By SANCHESKA DORSETT
Tribune Staff Reporter
MORE than a week after a large empty sloop was discovered on the shoreline of Adelaide Beach, immigration officers have still not captured any of the Haitians suspected to have been on board, according to Kirklyn Neely, head of the Immigration Department’s Enforcement Unit.
However, Mr Neely said the intensive search continues. Over the weekend, he said eight different nationalities were repatriated and he was arranging two Bahamasair flights for Haiti this week.
On Friday, Mr Neely moved to dispel speculation the boat could have been used for another purpose because immigration officers have yet to find any of the boat’s passengers despite continued sweeps throughout the island, The sweeps, up to Friday, have led to the capture of 210 people and included various nationalities among them Haitian, American, Colombian, Peruvian and Jamaican.
Authorities believe the immigrants who landed last week had help from people already on New Providence and yesterday warned anyone who was found to be hiding them would be jailed, fined or both.
Mr Neely estimated between 150 to 250 undocumented migrants were on board the sloop.
The hunt for the migrants began last Sunday when the RBDF said it was investigating reports of a wooden Haitian sloop landing in the southwest area of New Providence.
The ship came ashore sometime on the night of November 11 or the morning of November 12, the RBDF said, adding the number of suspected migrants on board were unknown.
“We still have no one from the boat, we got some information that they were in some bushes but when we got there no one was there,” Mr Neely said. “It is important for Bahamian people to know that you cannot be hiding these people and that is what is happening.”
Mr Neely also denied speculation that immigration officers were physically abusing people during the various raids throughout the island.
“Anyone found harbouring these illegal immigrants or any illegals will feel the full brunt of the law. We are not abusing anyone. You have to understand if a person was living in this country for years illegally when you try to take them in, they are not going peacefully. First and foremost, we have to protect the officers but immigration officers are courteous and kind to everyone but when you abuse us, we do what we have to do, but we do not abuse anyone.”
Mr Neely also said the Department of Immigration is cracking down on people who are working outside of the scope of their work permits.
“What is happening is we are cracking down on people who are getting work permits from one person and they work for someone else. We will cancel permits on the spot,” Mr Neely said.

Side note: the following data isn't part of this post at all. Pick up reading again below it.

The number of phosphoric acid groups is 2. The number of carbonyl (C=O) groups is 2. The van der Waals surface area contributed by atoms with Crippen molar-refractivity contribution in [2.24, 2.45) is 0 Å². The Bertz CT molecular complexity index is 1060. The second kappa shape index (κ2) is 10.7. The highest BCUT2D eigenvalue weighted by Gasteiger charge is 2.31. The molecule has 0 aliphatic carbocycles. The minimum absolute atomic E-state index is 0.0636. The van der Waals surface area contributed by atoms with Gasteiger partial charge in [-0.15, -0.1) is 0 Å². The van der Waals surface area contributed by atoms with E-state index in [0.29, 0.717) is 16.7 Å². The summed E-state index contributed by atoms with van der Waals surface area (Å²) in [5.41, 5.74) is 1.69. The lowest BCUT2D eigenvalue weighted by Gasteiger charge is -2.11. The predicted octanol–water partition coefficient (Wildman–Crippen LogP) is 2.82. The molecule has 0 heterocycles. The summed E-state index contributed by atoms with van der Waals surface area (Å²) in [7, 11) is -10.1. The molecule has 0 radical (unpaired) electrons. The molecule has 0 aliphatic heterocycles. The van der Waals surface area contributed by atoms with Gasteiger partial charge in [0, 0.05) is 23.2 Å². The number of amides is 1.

“We will give people a warning but you cannot come here for one thing and do another. You can’t be working out of the scope of your permit and doing jobs that Bahamians can do.”
The intense immigration sweeps have angered local activist and attorney Fred Smith, QC.
Mr Smith, president of Rights Bahamas (RB), has written to members of the government expressing displeasure about the “complete and intentional” breakdown of the rule of law regarding the actions of immigration officials and the Royal Bahamas Defence Force (RBDF).
“Almost every conceivable constitutional and or statutory right under the Immigration Act, the Police Act, the Criminal Procedure Code Act, and the Defence Force Act - except killings - continues apace in the targeting of non-citizens; this includes those RB refers to as citizens in waiting, referred to by the [Department of Immigration] and the executives of the government of the Bahamas, as ‘Illegals,’” Mr Smith wrote.
“The breaches of such rights are also being visited upon the general population of the Bahamas, with the unlawful roadblocks, questioning, demands for ‘papers,’ and false imprisonments and detentions without charge, bail, or trial.”
RB has asked for the names of all persons in the custody of the Department of Immigration and the RBDF and their alleged offences.
“It is the intention of RB to move the Supreme Court for writs of habeas corpus in respect of all of the such persons.
“RB has also secured the services of a group of attorneys, and RB requests permission to visit the [Detention Centre] at the earliest to begin the process of securing the constitutional, statutory and human rights of all those persons in custody,” Mr Smith wrote in part.